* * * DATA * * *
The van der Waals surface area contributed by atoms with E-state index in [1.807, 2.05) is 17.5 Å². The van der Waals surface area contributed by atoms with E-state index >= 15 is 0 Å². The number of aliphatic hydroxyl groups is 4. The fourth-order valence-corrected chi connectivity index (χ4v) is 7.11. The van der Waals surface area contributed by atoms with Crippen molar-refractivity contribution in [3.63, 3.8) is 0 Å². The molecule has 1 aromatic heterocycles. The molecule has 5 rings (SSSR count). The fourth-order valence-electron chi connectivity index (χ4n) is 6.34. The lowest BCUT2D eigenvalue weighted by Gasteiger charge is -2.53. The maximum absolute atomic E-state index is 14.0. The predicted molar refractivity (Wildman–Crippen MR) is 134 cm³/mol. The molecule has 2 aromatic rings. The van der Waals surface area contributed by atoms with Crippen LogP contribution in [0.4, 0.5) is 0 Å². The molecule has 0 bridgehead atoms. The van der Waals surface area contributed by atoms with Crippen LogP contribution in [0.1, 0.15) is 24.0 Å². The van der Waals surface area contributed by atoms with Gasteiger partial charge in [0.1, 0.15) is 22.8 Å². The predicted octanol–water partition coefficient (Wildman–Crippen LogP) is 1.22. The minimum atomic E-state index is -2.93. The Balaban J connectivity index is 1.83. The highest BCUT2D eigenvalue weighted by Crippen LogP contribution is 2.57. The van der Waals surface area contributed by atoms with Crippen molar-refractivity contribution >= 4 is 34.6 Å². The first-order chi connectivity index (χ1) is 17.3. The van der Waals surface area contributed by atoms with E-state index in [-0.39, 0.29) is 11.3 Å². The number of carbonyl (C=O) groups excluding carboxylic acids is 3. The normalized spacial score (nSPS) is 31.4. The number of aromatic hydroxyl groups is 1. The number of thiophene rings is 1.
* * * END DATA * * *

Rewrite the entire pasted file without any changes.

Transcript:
The van der Waals surface area contributed by atoms with E-state index in [1.807, 2.05) is 17.5 Å². The van der Waals surface area contributed by atoms with E-state index >= 15 is 0 Å². The number of aliphatic hydroxyl groups is 4. The fourth-order valence-corrected chi connectivity index (χ4v) is 7.11. The van der Waals surface area contributed by atoms with Crippen molar-refractivity contribution in [3.63, 3.8) is 0 Å². The molecule has 1 aromatic heterocycles. The molecule has 5 rings (SSSR count). The fourth-order valence-electron chi connectivity index (χ4n) is 6.34. The lowest BCUT2D eigenvalue weighted by Gasteiger charge is -2.53. The maximum absolute atomic E-state index is 14.0. The predicted molar refractivity (Wildman–Crippen MR) is 134 cm³/mol. The molecule has 2 aromatic rings. The van der Waals surface area contributed by atoms with Crippen LogP contribution in [0.4, 0.5) is 0 Å². The molecule has 0 bridgehead atoms. The van der Waals surface area contributed by atoms with Crippen LogP contribution in [0.1, 0.15) is 24.0 Å². The van der Waals surface area contributed by atoms with Gasteiger partial charge in [0.1, 0.15) is 22.8 Å². The predicted octanol–water partition coefficient (Wildman–Crippen LogP) is 1.22. The minimum atomic E-state index is -2.93. The Balaban J connectivity index is 1.83. The highest BCUT2D eigenvalue weighted by Crippen LogP contribution is 2.57. The van der Waals surface area contributed by atoms with Crippen molar-refractivity contribution >= 4 is 34.6 Å². The first-order chi connectivity index (χ1) is 17.3. The van der Waals surface area contributed by atoms with E-state index in [-0.39, 0.29) is 11.3 Å². The number of carbonyl (C=O) groups excluding carboxylic acids is 3. The normalized spacial score (nSPS) is 31.4. The number of aromatic hydroxyl groups is 1. The number of thiophene rings is 1.